IH: I like this character with you and Oliver exchanging letters. You feel something in between but cannot express so much because of that period. Have you ever had this kind of exchange of letters and cannot expose your feelings to someone else?
EB: I feel that letters are sadly such a thing of the past now, and I think there’s something really romantic about getting a hand-written letter. I literally can’t remember the last time I got a handwritten letter, but I think there’s something wonderful in that. I like the distance and the waiting, the nervous anticipation of the next letter to come. There’s something so exciting and romantic and giddy about that whole thing, so I think that’s what we were trying to capture in the film. For her, it’s the first time she’s been courted, I guess, or pursued in this way, and it’s much harder for him to reveal his feelings because it has to be her to ask him to marry her — she has to initialize things — so he was in the tougher spot. He was the one who was slightly walking on thin ice around the situation.
IH: Did you do any research for the character?
EB: I read books and diaries, letters… The diaries were the most helpful because they were very extensive, and she was so expressive in them and open, and would go on for pages and pages about the details of Albert’s face. She was so open and they were very revealing, ’cause you could start to hear her voice. I always felt like she was a rather extreme person and would deal in absolutes. She loved intensity, she hated intensity. If she hated someone, she’d, again, go on for pages about what she loathed about this person. She had a horrible temper, which we lessened a bit for the film, but believe me, there were stories in those diaries and those biographies. Servants would hear them fighting upstairs. She had no qualms about letting it rip in the castle, and she would chase him around the castle, and he’d keep shutting doors behind him [laughs] and she’d keep going through and going through… So I think to read about all of that, you see the humanity in that person who is so other-worldly, in a way, if they’re a monarch. It’s kind of hard to access and get in, but once you start reading the diaries, it gave me a new-found respect for people in that position. It was really interesting.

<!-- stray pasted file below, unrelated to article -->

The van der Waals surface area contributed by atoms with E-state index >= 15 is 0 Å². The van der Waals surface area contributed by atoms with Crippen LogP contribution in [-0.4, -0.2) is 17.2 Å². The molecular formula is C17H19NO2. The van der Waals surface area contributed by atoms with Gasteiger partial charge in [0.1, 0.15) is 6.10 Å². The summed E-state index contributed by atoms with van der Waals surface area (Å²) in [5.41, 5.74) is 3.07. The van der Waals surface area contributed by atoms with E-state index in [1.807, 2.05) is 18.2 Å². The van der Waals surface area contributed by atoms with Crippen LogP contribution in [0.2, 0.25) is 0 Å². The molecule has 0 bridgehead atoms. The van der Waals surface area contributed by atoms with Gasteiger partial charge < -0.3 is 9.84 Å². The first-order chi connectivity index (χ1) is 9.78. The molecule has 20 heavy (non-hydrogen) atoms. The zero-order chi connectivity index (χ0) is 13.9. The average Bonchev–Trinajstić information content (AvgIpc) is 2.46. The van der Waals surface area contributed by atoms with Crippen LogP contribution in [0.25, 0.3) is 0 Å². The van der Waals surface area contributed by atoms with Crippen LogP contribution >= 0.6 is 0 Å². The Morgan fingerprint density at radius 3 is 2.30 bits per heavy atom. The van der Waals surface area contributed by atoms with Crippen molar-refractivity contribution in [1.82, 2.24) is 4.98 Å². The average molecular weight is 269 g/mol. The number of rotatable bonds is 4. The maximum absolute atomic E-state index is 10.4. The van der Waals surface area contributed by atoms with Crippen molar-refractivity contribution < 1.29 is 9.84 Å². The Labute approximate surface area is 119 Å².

IH: You researched so much, but Sarah [Fergusson] has experience in the Royal family. How much did she help you?
EB: She didn’t really because she came up with the initial idea and then turned up on set a couple of times. I think she very much wanted us to go on and make the film, ’cause she said, “I don’t know what’s it’s like, making a film. I don’t know how to make a film, so it’s nothing to do with me,” so I’ve only gotten to know her a bit during the press, which was interesting talking to her, to hear how she relates, more than anything, to Albert, ’cause he was the guest and the outsider, and that’s certainly how she felt for awhile, so that was very interesting to hear about that.
EB: Yeah, I think it’s wonderful to work in England and to work with your co-stars. The Brits are great, and I always have a good time ’cause it’s almost quite an incestuous group ’cause everyone knows each other and it’s a smaller community in England. It was wonderful, but really to film on those locations, I was very humbled ’cause I don’t know any other opportunity where I would have ever gotten to do anything like that. To walk down those hallways that the Royals had walked down — it was really interesting to work there on a film like this, ’cause Victoria and Albert are so emblematic of our country really, so you just try to do them justice as much as you can.
IH: Are you based in L.A.?
EB: I am now, yeah. I’m working in New York, so I have to leave tonight to go back to work. I’ve got two more weeks.
IH: What’s the project?
EB: I’m doing a movie with Matt Damon called The Adjustment Bureau.
IH: What’s your character?
EB: I play a contemporary ballerina [laughs], so I had to do four months of boot camp of dancing and workout training, and it was intense. I just filmed my dance scenes, which went all right, so now I’ve got two more weeks and then I can hit the cheeseburgers, so I’m thrilled. [Laughs]
IH: Who’s directing it?
EB: George Nolfi, who wrote the last Bourne movie and wrote Ocean’s Twelve, so it’s his first directing job. He’s doing a good job.
IH: What are your holiday plans? Are you hoping to get home?
EB: I’m going to London to see my folks, and my older sister and I are planning to cook Christmas Eve and let mom off the hook. She normally does a three-day affair and it exhausts her, so we said we’d do Christmas Eve. It will be good. I haven’t seen them since June, so I’m really excited.
'The Young Victoria' is in theaters now